Coronavirus Connected Us: 7 Ways COVID-19 Will Accelerate Digital Transformation

Coronavirus Connected Us: 7 Ways COVID-19 Will Accelerate Digital Transformation

A different kind of viral content is plaguing the internet. While many organizations have slowed or ceased operations during the coronavirus pandemic, other industries have flourished—from video conference platforms to home delivery services. But what lessons can all industries learn from this moment? Opportunity lurks beneath the surface of global disruption.

“Organizations must prioritize digital transformation in their business strategies immediately,” said Amadou Daffe, CEO and Co-Founder of Gebeya Inc., a Pan-African Ed Tech and online Marketplace company headquartered in Addis Ababa, Ethiopia. “Those that adapt will not only survive this time, but will thrive in the post-pandemic future.”

A return to business as usual will not be an option. Nomenclature is shifting—birthing phrases such as “remote control” and #togetherapart—which will influence employees’ expectations about the future of work and telecommuting. Businesses unaccustomed to having their teams work from home must stress-test new policies, and prepare to adapt their work cultures for the future. They must invest in strong digital capabilities to gain a competitive advantage. Here are seven lessons and truths to glean, as COVID-19 influences and accelerates the growth of digital:

1. Remote work is vital, not optional

  • While remote work was often reserved for those traveling on business or workers who were home sick, WFH might become a new norm. Organizations need to utilize multi-channel and project management software such as Trello and Slack, alongside cloud-based document collaboration tools like Google Drive and Dropbox to keep teams connected and work flowing.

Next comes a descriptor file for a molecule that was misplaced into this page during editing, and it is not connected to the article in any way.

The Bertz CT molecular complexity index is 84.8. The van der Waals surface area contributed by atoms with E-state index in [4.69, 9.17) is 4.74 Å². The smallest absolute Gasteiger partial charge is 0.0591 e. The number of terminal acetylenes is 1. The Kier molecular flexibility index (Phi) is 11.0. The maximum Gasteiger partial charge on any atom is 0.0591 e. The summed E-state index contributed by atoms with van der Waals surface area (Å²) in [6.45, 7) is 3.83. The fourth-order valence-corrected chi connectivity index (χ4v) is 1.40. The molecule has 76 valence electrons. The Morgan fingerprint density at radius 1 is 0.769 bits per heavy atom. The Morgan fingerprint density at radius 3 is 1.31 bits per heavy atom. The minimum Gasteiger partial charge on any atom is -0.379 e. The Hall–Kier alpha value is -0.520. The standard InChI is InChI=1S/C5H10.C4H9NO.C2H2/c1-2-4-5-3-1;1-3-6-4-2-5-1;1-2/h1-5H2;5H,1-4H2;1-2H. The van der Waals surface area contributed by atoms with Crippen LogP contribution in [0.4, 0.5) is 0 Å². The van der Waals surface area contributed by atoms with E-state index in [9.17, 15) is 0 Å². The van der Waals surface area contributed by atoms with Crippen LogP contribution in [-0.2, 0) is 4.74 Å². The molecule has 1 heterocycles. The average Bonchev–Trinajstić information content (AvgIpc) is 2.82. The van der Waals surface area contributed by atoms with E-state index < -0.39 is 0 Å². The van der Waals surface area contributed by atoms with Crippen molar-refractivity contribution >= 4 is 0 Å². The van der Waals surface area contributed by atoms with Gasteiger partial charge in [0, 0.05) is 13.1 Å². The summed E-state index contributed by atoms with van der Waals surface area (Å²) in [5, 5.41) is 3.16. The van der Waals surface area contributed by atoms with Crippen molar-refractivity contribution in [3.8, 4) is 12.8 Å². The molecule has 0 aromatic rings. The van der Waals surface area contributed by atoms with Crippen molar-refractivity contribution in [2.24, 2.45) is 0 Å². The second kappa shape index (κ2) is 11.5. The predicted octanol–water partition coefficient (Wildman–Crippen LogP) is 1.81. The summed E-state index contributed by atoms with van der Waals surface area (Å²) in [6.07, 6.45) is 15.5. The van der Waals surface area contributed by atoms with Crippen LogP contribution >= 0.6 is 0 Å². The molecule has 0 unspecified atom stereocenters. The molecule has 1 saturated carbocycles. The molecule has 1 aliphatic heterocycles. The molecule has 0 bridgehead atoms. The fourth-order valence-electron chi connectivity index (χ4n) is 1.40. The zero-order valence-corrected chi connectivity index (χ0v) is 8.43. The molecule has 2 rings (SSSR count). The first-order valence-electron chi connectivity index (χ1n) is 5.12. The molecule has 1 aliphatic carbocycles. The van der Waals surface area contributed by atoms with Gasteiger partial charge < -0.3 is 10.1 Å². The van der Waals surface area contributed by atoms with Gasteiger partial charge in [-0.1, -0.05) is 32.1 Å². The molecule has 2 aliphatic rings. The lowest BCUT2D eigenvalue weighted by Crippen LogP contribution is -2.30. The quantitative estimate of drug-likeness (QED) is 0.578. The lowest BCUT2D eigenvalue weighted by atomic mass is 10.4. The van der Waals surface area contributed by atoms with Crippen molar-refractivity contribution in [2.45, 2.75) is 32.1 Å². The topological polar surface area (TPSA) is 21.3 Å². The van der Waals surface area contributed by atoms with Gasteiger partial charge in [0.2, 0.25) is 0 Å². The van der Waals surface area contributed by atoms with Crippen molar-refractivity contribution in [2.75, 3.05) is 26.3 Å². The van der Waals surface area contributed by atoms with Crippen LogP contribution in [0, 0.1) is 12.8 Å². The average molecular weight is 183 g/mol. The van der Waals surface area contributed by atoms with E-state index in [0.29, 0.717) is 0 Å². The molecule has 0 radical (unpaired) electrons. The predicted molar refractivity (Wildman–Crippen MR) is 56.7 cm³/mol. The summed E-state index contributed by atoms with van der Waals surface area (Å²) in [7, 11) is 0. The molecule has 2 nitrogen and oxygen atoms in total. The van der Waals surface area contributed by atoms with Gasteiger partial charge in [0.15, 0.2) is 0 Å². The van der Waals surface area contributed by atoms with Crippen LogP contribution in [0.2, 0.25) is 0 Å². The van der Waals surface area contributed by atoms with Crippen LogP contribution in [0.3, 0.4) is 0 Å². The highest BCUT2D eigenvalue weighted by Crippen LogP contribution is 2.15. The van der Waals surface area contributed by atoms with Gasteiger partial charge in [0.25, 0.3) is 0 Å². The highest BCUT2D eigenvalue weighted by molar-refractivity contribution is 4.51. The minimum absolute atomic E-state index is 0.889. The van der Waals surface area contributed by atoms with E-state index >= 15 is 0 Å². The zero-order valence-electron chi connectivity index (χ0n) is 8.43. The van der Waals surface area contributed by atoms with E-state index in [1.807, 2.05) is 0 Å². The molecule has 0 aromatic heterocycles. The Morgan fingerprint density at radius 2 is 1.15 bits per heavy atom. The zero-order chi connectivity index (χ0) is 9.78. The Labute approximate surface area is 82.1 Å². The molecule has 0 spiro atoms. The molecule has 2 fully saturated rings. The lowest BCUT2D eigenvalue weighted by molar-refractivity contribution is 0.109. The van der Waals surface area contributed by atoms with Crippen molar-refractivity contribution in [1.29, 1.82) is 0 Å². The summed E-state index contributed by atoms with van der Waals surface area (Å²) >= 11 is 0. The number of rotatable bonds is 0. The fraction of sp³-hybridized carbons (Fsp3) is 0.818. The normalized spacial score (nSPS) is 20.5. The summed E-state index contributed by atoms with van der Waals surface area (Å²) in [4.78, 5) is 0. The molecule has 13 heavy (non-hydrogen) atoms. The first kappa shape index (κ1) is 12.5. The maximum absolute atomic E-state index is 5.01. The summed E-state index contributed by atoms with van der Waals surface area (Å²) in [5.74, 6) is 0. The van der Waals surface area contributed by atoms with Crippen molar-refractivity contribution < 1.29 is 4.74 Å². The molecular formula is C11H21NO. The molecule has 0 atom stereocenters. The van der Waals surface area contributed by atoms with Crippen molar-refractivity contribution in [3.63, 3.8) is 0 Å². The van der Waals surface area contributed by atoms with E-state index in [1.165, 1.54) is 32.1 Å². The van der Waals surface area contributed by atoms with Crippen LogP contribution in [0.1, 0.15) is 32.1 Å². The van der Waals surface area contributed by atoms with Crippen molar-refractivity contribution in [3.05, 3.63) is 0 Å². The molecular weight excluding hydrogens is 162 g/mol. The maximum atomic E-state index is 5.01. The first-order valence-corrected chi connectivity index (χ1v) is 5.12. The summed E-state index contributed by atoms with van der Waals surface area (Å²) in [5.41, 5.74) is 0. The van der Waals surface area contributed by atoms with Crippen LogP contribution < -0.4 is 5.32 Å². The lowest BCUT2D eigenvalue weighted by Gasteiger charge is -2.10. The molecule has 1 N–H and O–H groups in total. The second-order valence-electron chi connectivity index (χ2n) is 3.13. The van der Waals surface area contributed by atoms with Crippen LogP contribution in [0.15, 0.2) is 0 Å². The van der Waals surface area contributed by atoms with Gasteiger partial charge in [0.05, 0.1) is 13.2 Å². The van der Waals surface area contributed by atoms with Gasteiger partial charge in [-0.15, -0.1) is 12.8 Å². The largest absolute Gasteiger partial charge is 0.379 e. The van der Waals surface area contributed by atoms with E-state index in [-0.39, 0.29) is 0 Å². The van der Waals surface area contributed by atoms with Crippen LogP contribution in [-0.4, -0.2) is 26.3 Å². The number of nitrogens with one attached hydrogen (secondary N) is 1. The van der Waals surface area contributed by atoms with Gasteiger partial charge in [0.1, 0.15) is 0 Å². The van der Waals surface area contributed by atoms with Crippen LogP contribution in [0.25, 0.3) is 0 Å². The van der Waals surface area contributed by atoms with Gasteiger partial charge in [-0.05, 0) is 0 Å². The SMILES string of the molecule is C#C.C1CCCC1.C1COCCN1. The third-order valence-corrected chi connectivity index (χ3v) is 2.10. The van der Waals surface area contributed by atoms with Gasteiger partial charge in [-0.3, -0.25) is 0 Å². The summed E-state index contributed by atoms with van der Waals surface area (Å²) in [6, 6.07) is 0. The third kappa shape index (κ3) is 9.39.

• To be successful, remote work must be coupled by not only policies, but also training. Companies must set expectations on appropriate communication channels, and working hours, especially if teams are based in different time zones. The company culture must transition from an in-person cohesive setting to a dispersed one, which retains professionalism—especially if in a client-facing industry.
  • The upside to a structured WFH plan: it normalizes working away from the office and sets a precedent for team members who might fall ill, unexpectedly have to remain home with a sick child, or who are transitioning back into work after maternity or paternity leave.

2. If content is king, data is a demigod

  • Consumer brands with a light digital presence have lost much of their foot traffic, as potential customers self-isolate and practice social distancing. Brands with e-commerce sites must learn to capture the traffic they lost from face-to-face interactions, meaning they will need to more heavily rely on data and analytics to measure customer engagement, and drive online sales.
  • A strong digital presence to support these efforts is key, including a persistent and consistent brand story. In the absence of offline channels through which to communicate their messaging, brands must strategize to retain loyalty and capture new business. 
  • Most critically, the wisdom of these online insights must be retained to “close the loop” and bring business offline, once it’s safe to venture back into the world of real-life retail shopping.

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3. Talent is everywhere

  • Business must prepare to connect with the best of global talent, lest they lose the opportunity to leverage a workforce that is listening intently. With the number of lost jobs globally predicted to be in the millions, a flush of talent will soon hit the market. Organizations that are or soon will be hiring should brace themselves for an influx of eager applicants, some of whom might have temporarily or permanently relocated within the past few weeks. This might necessitate being open to hires based outside of the marketplace or country—and that’s a great thing.
  • Remote talent offers a unique opportunity to break into new markets abroad. Consider that an employee based in a target market will have insight into culturally-appropriate messaging, generating content in a different language, and serves a de facto company representative without the expense and investment of opening an outpost in another country. Incorporating automation tools such as chat bots means businesses won’t miss opportunities to reach potential customers in different time zones, who might want to connect outside of normal business hours.
  • A flexible workforce promotes equality, transcending barriers of race, gender, sexual orientation, age, ability, and geographic location that might intimidate or prevent a potential hire from pursuing an opportunity. Telecommuting is a selling point that should be stated upfront in a job posting.

4. Education access must be equalized